Insurance companies have been taking action to solidify their cash reserves since the start of the economic crisis, and have been working to decrease the number of high-risk investments within their investment portfolios, for example collateralized debt obligations.
According to life insurance analyst Steven Schwartz, from Raymond James & Associates Inc., if they are not capable of borrowing money, holding companies are keeping notably more cash in order to cover their debts. In fact, they are currently holding twice to three times the amount that had been held in past years.
Equally, vice president Andrew Edelsberg from A.M. Best Co. Inc., said that over the last year and half to two years “companies have been proactive in selling out of riskier securities, like [collateralized-debt obligations], and giving up some yield for safety.”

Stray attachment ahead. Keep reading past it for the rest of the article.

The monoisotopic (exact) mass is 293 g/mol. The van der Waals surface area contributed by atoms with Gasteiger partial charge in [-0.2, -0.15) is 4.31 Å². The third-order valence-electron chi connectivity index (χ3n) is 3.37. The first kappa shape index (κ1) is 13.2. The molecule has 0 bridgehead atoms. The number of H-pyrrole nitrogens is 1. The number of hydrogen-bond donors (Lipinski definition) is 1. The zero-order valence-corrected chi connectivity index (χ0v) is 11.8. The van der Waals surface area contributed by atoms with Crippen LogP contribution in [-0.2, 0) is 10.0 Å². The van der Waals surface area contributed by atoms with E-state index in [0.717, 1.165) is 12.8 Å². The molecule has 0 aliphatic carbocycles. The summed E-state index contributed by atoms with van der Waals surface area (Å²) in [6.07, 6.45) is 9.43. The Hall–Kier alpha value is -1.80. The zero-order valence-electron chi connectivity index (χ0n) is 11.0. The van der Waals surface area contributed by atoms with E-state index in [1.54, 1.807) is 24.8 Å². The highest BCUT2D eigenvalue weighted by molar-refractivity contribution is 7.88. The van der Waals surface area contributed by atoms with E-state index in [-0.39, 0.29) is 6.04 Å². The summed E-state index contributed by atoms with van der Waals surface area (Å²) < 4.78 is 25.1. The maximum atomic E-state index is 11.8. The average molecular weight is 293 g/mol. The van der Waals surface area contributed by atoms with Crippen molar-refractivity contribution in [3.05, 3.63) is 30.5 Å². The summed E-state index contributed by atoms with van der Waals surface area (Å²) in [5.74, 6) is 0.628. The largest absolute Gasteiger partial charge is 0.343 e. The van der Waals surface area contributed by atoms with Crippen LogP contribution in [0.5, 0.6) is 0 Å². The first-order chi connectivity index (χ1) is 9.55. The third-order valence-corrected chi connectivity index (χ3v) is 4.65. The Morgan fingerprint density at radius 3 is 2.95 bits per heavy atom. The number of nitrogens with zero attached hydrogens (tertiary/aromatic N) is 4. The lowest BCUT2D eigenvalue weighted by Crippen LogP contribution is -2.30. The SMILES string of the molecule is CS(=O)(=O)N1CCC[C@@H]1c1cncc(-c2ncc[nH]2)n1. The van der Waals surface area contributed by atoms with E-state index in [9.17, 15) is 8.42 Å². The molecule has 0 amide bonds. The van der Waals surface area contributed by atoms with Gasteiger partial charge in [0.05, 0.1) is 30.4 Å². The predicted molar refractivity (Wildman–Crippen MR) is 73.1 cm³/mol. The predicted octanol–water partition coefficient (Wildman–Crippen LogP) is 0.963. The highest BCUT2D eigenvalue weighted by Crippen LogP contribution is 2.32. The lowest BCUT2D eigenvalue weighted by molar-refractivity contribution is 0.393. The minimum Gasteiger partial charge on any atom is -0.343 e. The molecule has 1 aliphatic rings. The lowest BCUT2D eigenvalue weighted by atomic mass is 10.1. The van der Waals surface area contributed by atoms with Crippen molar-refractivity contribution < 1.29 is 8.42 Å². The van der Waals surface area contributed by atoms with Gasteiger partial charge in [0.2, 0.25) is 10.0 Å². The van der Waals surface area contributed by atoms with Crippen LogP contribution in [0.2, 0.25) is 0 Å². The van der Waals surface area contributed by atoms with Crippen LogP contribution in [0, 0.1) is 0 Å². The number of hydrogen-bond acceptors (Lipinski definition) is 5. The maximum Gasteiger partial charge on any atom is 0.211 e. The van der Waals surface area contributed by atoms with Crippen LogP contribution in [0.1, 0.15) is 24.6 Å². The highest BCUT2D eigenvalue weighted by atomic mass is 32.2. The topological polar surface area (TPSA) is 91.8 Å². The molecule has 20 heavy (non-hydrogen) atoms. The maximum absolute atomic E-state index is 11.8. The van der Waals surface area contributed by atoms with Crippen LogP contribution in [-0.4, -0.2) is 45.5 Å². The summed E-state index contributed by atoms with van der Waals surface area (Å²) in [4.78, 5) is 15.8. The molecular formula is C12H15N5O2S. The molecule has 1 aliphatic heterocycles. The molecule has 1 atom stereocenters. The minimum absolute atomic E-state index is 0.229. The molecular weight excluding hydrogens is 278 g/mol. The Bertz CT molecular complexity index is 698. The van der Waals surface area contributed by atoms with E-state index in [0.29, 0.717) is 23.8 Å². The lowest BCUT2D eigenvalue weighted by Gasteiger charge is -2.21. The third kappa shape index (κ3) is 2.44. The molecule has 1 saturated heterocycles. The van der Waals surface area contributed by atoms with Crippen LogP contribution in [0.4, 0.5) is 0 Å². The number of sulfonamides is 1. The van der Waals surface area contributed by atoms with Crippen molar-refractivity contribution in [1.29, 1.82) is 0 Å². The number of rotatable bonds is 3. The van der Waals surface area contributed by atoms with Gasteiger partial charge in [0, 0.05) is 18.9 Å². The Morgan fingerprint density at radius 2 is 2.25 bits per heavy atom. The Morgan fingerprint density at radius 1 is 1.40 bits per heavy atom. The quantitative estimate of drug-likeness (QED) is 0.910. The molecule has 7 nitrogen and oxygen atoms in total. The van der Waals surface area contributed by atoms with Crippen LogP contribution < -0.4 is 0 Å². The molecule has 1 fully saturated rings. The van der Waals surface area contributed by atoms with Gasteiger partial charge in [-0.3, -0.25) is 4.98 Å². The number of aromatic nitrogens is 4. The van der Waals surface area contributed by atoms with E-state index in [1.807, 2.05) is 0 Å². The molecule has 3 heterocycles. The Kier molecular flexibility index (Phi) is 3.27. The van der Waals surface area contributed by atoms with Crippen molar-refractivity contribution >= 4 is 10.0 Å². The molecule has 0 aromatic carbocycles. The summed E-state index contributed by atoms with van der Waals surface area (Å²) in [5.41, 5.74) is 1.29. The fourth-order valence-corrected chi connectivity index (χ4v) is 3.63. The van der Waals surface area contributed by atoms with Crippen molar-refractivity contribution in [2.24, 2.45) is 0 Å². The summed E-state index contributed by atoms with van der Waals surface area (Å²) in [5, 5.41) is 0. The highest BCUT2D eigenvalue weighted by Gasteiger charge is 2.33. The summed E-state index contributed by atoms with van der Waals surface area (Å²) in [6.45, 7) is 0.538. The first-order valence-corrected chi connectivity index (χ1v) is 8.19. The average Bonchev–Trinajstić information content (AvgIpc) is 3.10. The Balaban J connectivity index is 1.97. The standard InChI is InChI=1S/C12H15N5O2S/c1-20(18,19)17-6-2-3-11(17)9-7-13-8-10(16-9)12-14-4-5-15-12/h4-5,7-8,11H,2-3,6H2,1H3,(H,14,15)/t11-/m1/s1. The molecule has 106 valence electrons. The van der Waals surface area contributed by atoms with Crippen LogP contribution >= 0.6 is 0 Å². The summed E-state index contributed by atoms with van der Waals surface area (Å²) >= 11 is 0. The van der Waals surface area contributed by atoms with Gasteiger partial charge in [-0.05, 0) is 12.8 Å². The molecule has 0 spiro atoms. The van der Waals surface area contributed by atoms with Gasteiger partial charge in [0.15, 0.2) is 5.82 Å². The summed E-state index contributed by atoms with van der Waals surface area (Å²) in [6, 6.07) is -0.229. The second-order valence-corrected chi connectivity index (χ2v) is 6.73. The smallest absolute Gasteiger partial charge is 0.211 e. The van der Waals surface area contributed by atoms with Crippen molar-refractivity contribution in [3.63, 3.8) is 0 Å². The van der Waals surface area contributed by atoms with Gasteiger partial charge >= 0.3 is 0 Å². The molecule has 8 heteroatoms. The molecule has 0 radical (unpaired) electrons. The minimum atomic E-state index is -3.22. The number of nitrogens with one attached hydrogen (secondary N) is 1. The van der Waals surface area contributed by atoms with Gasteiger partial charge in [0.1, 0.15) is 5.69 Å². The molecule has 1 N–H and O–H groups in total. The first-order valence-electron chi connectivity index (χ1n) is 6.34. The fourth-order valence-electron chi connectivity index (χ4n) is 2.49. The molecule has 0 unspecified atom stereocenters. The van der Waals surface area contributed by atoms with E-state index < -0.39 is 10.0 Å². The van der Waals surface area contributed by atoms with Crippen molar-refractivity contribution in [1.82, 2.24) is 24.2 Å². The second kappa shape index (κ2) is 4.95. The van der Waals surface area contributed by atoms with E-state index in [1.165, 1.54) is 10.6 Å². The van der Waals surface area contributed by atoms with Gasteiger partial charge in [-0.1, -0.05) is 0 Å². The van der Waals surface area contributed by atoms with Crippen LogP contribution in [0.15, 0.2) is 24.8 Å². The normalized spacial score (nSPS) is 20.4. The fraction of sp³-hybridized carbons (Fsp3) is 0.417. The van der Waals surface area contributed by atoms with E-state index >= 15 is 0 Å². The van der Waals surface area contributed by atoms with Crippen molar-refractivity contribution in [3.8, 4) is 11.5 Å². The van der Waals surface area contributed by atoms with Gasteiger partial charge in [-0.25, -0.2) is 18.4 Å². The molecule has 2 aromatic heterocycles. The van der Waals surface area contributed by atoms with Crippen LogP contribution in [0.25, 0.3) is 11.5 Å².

The stock prices for insurance companies are clearly reflecting the distance that companies have travelled since the worst times in the global economic crisis. For example, the KBW Insurance Index is currently 134 percent higher than it was in March 2009.
Following the downgrade of the American credit rating by Standard & Poor, the KBW Insurance Index dropped by 9.83 percent on the next day, closing at 96.52. Similarly, the wider Dow Jones Industrial Average tumbled by 5.5 percent or 634.76 points, to reach 10,809.85.
That said, not all insurers are faring as well. With the possibility of a second recession ahead, analysts are closely watching the financial position of insurance companies, especially those that have just taken on mortgage-backed securities and other forms of higher risk assets in the attempt to gain more yield.